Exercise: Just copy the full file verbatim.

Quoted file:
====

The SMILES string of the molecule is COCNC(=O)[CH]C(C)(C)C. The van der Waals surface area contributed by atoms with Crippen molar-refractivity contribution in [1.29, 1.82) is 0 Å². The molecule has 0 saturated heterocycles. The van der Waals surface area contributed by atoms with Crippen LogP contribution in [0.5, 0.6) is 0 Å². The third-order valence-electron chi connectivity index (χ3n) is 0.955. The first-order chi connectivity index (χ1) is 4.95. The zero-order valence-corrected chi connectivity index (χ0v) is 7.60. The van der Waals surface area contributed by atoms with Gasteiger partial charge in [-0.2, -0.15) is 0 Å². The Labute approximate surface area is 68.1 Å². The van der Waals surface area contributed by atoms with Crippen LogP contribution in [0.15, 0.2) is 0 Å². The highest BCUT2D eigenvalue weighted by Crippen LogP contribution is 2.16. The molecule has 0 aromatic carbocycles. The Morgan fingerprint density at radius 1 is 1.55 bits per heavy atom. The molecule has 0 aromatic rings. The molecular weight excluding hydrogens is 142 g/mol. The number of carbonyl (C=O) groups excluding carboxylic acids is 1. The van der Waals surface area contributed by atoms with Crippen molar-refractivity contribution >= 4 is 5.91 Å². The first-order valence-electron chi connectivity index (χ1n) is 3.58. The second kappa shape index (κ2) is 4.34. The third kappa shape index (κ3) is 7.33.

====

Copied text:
The SMILES string of the molecule is COCNC(=O)[CH]C(C)(C)C. The van der Waals surface area contributed by atoms with Crippen molar-refractivity contribution in [1.29, 1.82) is 0 Å². The molecule has 0 saturated heterocycles. The van der Waals surface area contributed by atoms with Crippen LogP contribution in [0.5, 0.6) is 0 Å². The third-order valence-electron chi connectivity index (χ3n) is 0.955. The first-order chi connectivity index (χ1) is 4.95. The zero-order valence-corrected chi connectivity index (χ0v) is 7.60. The van der Waals surface area contributed by atoms with Gasteiger partial charge in [-0.2, -0.15) is 0 Å². The Labute approximate surface area is 68.1 Å². The van der Waals surface area contributed by atoms with Crippen LogP contribution in [0.15, 0.2) is 0 Å². The highest BCUT2D eigenvalue weighted by Crippen LogP contribution is 2.16. The molecule has 0 aromatic carbocycles. The Morgan fingerprint density at radius 1 is 1.55 bits per heavy atom. The molecule has 0 aromatic rings. The molecular weight excluding hydrogens is 142 g/mol. The number of carbonyl (C=O) groups excluding carboxylic acids is 1. The van der Waals surface area contributed by atoms with Crippen molar-refractivity contribution >= 4 is 5.91 Å². The first-order valence-electron chi connectivity index (χ1n) is 3.58. The second kappa shape index (κ2) is 4.34. The third kappa shape index (κ3) is 7.33.